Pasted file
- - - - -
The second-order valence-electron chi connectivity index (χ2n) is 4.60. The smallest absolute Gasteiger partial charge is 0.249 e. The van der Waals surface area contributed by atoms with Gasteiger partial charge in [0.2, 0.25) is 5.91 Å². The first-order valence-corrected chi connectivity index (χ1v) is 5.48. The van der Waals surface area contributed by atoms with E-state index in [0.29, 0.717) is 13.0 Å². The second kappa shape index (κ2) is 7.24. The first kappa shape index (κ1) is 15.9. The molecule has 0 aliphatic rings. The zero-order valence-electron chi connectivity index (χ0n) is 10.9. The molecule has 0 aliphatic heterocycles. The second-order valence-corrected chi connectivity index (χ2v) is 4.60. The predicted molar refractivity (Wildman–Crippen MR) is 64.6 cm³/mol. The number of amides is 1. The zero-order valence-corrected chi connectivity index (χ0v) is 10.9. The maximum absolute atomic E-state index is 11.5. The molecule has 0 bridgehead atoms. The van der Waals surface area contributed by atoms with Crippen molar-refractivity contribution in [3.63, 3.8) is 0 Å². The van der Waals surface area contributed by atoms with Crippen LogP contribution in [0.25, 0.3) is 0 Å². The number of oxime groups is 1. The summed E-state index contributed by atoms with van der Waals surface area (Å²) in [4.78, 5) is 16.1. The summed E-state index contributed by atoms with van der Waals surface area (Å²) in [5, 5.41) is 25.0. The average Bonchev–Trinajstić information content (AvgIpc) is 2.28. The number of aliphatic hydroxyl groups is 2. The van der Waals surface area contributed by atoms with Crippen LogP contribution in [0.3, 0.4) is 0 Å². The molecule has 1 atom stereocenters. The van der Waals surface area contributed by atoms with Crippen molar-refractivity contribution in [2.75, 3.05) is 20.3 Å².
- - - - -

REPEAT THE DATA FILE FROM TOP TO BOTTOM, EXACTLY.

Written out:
The second-order valence-electron chi connectivity index (χ2n) is 4.60. The smallest absolute Gasteiger partial charge is 0.249 e. The van der Waals surface area contributed by atoms with Gasteiger partial charge in [0.2, 0.25) is 5.91 Å². The first-order valence-corrected chi connectivity index (χ1v) is 5.48. The van der Waals surface area contributed by atoms with E-state index in [0.29, 0.717) is 13.0 Å². The second kappa shape index (κ2) is 7.24. The first kappa shape index (κ1) is 15.9. The molecule has 0 aliphatic rings. The zero-order valence-electron chi connectivity index (χ0n) is 10.9. The molecule has 0 aliphatic heterocycles. The second-order valence-corrected chi connectivity index (χ2v) is 4.60. The predicted molar refractivity (Wildman–Crippen MR) is 64.6 cm³/mol. The number of amides is 1. The zero-order valence-corrected chi connectivity index (χ0v) is 10.9. The maximum absolute atomic E-state index is 11.5. The molecule has 0 bridgehead atoms. The van der Waals surface area contributed by atoms with Crippen molar-refractivity contribution in [3.63, 3.8) is 0 Å². The van der Waals surface area contributed by atoms with Crippen LogP contribution in [0.25, 0.3) is 0 Å². The number of oxime groups is 1. The summed E-state index contributed by atoms with van der Waals surface area (Å²) in [4.78, 5) is 16.1. The summed E-state index contributed by atoms with van der Waals surface area (Å²) in [5, 5.41) is 25.0. The average Bonchev–Trinajstić information content (AvgIpc) is 2.28. The number of aliphatic hydroxyl groups is 2. The van der Waals surface area contributed by atoms with Crippen LogP contribution in [0.3, 0.4) is 0 Å². The molecule has 1 atom stereocenters. The van der Waals surface area contributed by atoms with Crippen molar-refractivity contribution in [2.75, 3.05) is 20.3 Å².